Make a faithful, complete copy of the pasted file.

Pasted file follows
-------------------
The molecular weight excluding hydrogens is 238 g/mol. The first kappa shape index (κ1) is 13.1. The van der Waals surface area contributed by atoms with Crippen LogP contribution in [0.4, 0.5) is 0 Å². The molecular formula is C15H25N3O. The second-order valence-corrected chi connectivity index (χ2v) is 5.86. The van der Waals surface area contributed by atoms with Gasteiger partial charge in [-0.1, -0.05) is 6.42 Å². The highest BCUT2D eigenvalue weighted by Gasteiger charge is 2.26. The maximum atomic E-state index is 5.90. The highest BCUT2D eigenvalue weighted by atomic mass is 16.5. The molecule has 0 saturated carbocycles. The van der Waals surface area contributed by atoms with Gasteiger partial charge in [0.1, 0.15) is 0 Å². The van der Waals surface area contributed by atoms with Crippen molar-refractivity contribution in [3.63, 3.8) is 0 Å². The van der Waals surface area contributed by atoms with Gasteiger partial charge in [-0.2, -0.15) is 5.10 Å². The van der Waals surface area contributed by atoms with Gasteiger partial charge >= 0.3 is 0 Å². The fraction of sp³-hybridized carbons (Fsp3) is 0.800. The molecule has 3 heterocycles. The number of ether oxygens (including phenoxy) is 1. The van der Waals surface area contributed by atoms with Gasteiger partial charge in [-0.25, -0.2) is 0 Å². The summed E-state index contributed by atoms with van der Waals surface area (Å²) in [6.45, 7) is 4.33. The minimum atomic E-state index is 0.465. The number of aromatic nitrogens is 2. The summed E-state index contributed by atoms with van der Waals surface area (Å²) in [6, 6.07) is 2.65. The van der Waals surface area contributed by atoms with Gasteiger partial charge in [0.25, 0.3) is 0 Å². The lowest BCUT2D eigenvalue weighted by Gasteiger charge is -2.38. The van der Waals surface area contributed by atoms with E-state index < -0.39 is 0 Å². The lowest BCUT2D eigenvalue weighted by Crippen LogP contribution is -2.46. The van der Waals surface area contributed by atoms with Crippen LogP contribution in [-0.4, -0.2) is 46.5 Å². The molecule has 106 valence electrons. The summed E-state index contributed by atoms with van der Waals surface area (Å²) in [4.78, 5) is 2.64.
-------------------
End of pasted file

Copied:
The molecular weight excluding hydrogens is 238 g/mol. The first kappa shape index (κ1) is 13.1. The van der Waals surface area contributed by atoms with Crippen LogP contribution in [0.4, 0.5) is 0 Å². The molecular formula is C15H25N3O. The second-order valence-corrected chi connectivity index (χ2v) is 5.86. The van der Waals surface area contributed by atoms with Gasteiger partial charge in [-0.1, -0.05) is 6.42 Å². The highest BCUT2D eigenvalue weighted by Gasteiger charge is 2.26. The maximum atomic E-state index is 5.90. The highest BCUT2D eigenvalue weighted by atomic mass is 16.5. The molecule has 0 saturated carbocycles. The van der Waals surface area contributed by atoms with Gasteiger partial charge in [0.1, 0.15) is 0 Å². The van der Waals surface area contributed by atoms with Crippen molar-refractivity contribution in [3.63, 3.8) is 0 Å². The van der Waals surface area contributed by atoms with Gasteiger partial charge in [-0.2, -0.15) is 5.10 Å². The van der Waals surface area contributed by atoms with Gasteiger partial charge >= 0.3 is 0 Å². The fraction of sp³-hybridized carbons (Fsp3) is 0.800. The molecule has 3 heterocycles. The number of ether oxygens (including phenoxy) is 1. The van der Waals surface area contributed by atoms with Gasteiger partial charge in [-0.25, -0.2) is 0 Å². The summed E-state index contributed by atoms with van der Waals surface area (Å²) in [6.45, 7) is 4.33. The minimum atomic E-state index is 0.465. The number of aromatic nitrogens is 2. The summed E-state index contributed by atoms with van der Waals surface area (Å²) in [6, 6.07) is 2.65. The van der Waals surface area contributed by atoms with Gasteiger partial charge in [0.25, 0.3) is 0 Å². The lowest BCUT2D eigenvalue weighted by Gasteiger charge is -2.38. The van der Waals surface area contributed by atoms with E-state index < -0.39 is 0 Å². The lowest BCUT2D eigenvalue weighted by Crippen LogP contribution is -2.46. The van der Waals surface area contributed by atoms with Crippen LogP contribution in [-0.4, -0.2) is 46.5 Å². The molecule has 106 valence electrons. The summed E-state index contributed by atoms with van der Waals surface area (Å²) in [4.78, 5) is 2.64.